"Russia’s political institutions may have been flawed and dysfunctional when Putin came to power in 1999, but public debate of policy issues, one of the great achievements of glasnost and a basic element of any democracy, was vigorous. Political parties of different persuasions clashed regularly in parliament over issues ranging from foreign affairs to agricultural policy. The electronic and print media, though dominated by oligarchs who used them as tools to promote their own interests, presented a wide variety of different opinions. Regional governors were a force to be reckoned with, and the courts had gained a degree of real, though limited, independence from the executive. Finally, a sophisticated and expanding community of nongovernmental organizations (NGOs) had started playing a role in policy-making.
"Four years on, this picture is dramatically different. Public debate on key policy issues has all but disappeared. The pro-presidential United Russia party controls more than two-thirds of all seats in the State Duma, enough to adopt any law or even change the constitution. Opposition parties have been either decimated or eliminated altogether, partially a result of the deeply flawed elections of December 2003. During this election campaign and the presidential election that followed, television media shamelessly promoted United Russia and a few other Kremlin-favored parties while constantly vilifying the opposition.
"After a two-year long assault on the independent electronic media, all television stations are firmly under Kremlin control, as are most radio stations. Television news has become monotone, perpetually portraying the president in a positive light and avoiding criticism of his policies. Most programs featuring live debate on political issues have been cut. Only a small number of newspapers and internet publications provide some plurality of opinion, but their readership is marginal.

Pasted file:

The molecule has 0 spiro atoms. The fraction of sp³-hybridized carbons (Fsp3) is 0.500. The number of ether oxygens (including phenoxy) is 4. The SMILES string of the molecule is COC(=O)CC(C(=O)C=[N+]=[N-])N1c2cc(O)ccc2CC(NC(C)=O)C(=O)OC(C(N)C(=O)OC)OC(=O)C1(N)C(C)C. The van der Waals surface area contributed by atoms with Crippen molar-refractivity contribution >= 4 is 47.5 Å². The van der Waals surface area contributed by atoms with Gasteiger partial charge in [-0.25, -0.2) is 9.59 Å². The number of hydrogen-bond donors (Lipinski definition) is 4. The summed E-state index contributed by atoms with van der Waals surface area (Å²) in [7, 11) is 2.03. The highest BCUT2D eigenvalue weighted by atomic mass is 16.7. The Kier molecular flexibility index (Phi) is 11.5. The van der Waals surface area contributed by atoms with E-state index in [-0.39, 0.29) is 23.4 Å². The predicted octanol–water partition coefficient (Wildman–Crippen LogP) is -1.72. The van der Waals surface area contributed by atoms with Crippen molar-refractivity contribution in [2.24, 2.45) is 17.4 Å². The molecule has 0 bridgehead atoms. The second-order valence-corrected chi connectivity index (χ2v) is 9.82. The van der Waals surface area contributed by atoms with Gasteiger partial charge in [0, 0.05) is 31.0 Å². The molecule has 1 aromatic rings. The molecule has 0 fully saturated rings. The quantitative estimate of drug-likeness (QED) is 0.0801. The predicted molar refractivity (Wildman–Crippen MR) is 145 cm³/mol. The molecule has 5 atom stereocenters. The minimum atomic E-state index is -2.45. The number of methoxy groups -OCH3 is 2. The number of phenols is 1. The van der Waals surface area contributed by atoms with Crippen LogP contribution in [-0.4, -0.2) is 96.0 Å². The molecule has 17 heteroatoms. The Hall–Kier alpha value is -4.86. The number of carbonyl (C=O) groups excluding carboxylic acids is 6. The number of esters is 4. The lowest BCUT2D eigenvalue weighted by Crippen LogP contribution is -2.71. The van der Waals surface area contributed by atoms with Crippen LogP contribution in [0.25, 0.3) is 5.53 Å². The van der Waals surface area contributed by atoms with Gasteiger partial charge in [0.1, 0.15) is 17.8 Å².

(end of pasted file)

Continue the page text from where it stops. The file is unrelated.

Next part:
"After convincing regional governors to give up their seats in Russia’s senate as a concession to Putin early in his presidency, the Kremlin gradually destroyed them as an independent political force. Through intensive meddling in gubernatorial election campaigns, using its sway over television media and its enormous administrative resources, the Kremlin effectively made the gubernatorial candidates dependent on its support. By September 2004, the governors’ power had been reduced to such an extent that not one of them dared publicly to criticize Putin’s proposal to scrap gubernatorial elections."
"It is conventional wisdom that the executive has also sought to increase its influence over the judiciary. Opinion polls show that few Russians believe that the courts are independent. The Kremlin’s use of selective criminal prosecutions against perceived opponents, like Mikhail Khodorkovskii, and scientists working with foreigners on sensitive topics, has put considerable pressure on the courts. Indeed, in several of these cases, like that of arms researcher Igor Sutiagin, the courts have recently found defendants guilty on highly dubious charges. In another such case, the Supreme Court overturned scientist Valentin Danilov’s acquittal of espionage charges and ordered a retrial, at which he was found guilty. After Beslan, Putin proposed establishing executive control over the nomination of members of a key Supreme Court body that supervises the hiring and dismissal of judges—another erosion of the independence of the judiciary."
The January 2005 Human Rights Watch report on Russia can be read here